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US Supreme Court hears arguments in gene-patent case

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SCOTUS/Franz Jantzen

The United States’ highest court heard arguments today in a long-running debate over the validity of patents on human genes.

US Supreme Court justices will not issue a decision until later this year — probably near the end of June — but today’s questioning suggested that they will find isolated human DNA ineligible for patents. The justices did seem inclined, however, to protect patents on cDNA, which is DNA synthesized using RNA as a template. (cDNA is often shorter and easier to manipulate in the lab than genomic DNA, and many patents on DNA sequences claim cDNAs.)

The case has been working its way through the courts since 2009, when the American Civil Liberties Union and the Public Patent Foundation filed a complaint against Myriad Genetics, a medical diagnostics company based in Salt Lake City, Utah, that holds patents on two genes related to breast and other cancers. The groups filed the complaint on behalf of patients, physicians and researchers who argued that the patents, which claimed isolated BRCA1 and BRCA2 genes, cover a product of nature and are therefore invalid.

In this morning’s arguments, the justices did not spend much time challenging the lawyer for the plaintiffs on that assertion, noted SCOTUS blog publisher Tom Goldstein, who hosted a panel discussion after the session. Instead, many of their questions focused on whether invalidating the patents would squelch the biotechnology industry, or if companies would have other avenues — such as patents on methods or cDNAs — available to protect their investment in research. That, said Goldstein, suggested the justices were testing the scope of their ruling, rather than whether the plaintiff’s argument was right or wrong: “I would be very surprised if the Supreme Court says isolated gene sequences would be patent-eligible subject matter after today’s argument.”

The justices seemed to have been heavily influenced by a friend-of-the-court brief filed by Eric Lander, genomics whiz and founding director of the Broad Institute in Cambridge, Massachusetts. The brief argued against a lower court’s ruling that a snippet of DNA isolated from its chromosome does not occur in nature and is therefore patentable. To the contrary, wrote Lander, isolated DNA fragments do exist and are found circulating free in the blood. Indeed, a search of two public databases of DNA sequence data obtained from fetal DNA circulating in maternal blood revealed fragments that contained the BRCA1 and BRCA2 genes. “I think that raised a whole new ‘oops’,” said Robert Cook-Deegan, a policy researcher who has studied the case at Duke University in Durham, North Carolina.

The justices never heard a proper response to Lander’s argument from Myriad’s attorney, who seemed to have either misunderstood the Lander brief or confused it with another when questioned.


  1. Report this comment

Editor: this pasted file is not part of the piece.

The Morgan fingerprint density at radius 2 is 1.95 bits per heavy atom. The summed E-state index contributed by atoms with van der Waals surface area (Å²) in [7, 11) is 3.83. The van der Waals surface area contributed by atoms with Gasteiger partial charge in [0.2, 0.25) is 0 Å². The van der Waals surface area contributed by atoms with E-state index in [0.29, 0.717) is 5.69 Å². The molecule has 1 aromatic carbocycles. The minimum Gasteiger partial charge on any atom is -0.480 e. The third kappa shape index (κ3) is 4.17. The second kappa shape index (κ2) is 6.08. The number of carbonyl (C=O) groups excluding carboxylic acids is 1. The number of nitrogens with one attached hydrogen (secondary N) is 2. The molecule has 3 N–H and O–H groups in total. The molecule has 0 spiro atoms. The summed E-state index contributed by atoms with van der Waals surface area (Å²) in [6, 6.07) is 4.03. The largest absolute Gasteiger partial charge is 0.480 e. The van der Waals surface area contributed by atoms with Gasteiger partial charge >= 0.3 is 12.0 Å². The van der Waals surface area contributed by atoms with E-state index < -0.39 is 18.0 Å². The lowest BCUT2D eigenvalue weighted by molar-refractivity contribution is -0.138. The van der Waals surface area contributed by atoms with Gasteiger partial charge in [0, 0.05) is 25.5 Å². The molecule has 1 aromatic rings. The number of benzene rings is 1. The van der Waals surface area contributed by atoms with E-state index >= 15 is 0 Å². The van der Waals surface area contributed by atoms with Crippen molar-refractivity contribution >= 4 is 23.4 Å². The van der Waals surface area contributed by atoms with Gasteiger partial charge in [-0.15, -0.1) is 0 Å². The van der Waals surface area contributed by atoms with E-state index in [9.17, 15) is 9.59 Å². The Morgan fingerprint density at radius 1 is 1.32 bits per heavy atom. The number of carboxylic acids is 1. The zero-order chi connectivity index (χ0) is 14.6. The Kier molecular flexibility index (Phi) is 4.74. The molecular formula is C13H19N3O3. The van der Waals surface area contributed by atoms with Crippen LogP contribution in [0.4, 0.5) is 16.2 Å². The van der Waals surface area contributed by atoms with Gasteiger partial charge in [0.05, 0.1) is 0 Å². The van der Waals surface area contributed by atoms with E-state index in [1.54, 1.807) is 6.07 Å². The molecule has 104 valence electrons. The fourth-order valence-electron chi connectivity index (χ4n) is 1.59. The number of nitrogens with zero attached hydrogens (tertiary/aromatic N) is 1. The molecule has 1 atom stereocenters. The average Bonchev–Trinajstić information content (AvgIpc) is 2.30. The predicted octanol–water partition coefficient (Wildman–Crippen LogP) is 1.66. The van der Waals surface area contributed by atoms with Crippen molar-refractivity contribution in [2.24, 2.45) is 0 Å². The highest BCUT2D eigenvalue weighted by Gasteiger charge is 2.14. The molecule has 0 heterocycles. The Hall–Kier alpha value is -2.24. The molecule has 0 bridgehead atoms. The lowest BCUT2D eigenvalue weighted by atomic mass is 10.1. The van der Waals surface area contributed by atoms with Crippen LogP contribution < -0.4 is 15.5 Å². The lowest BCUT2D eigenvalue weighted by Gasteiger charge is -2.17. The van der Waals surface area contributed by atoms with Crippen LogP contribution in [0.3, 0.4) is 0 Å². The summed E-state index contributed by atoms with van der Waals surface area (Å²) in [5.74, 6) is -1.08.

Michael Wosnick said:

    I applaud the “skepticism” that seems to be coming form the Court. Not sure I see the difference between isolated DNA and cDNA, mind you, but we need to wait for the rest.

    My own contribution to this debate was posted on my blog last night if any readers are interested:

  2. Report this comment

    Allison Stelling said:

    You know, I took a class in business law at the local community college for fun when I was in high school.

    I also took genetics in high school, and did quite a bit of molecular biology work for my PhD.

    It would be nice if USA lawyers would take a genetics class before they made laws about genes. And if they would learn the difference between “discovery” and “innovation”. One mustn’t patent a discovery. Nature made that, not an inventor.

    If you make an entire function protein from scratch amino acids, sure: that DNA sequence you can patent. If you made a test for a naturally occurring gene or protein: that you can patent.

    I thought trying to make money off of things you did not make was illegal in my country…..

    1. Report this comment

      Tianren Wang said:

      Myriad Genetics was one of the many organizations that were trying to clone BRCA when it was first implicated to exist, and they only managed to win the right for patent because they were the ones who won the “race”. I’d say it is pretty arbitrary to give the patent right to one company just because that company did things slightly faster than all other companies. Its not like BRCA couldn’t have being cloned if Myriad Genetics didn’t exist…..

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        Michael Wosnick said:

        Actually it is even “worse” than that. The 1994 Science paper was co-authored by a multitude of scientists, some at Myriad, some at the University of Utah and a number of them around the world including colleagues of mine here in Canada. The work was supported in part by a “myriad” (pun intended) group of PUBLIC funders. So how did Myriad Genetics get assigned this patent when so many other “non-Myriad” scientists (and dollars) contributed?

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      Timothy Roberts said:

      ‘Discoveries’ are the only things that are patentable in USA – that’s what the Constitution says. But the law defines ‘discoveries’ as including ‘inventions’. In Europe, only ‘inventions’ can be patented – ‘discoveries’ are unpatentable. Actually, for the most part, what you can patent is much the same in US as in Europe – though that may change if the US Supreme Court decides genes (or human genes) are unpatentable. Lawyers use words to mean what they choose – as Humpty Dumpty said “The question is, which is to be master – that’s all”

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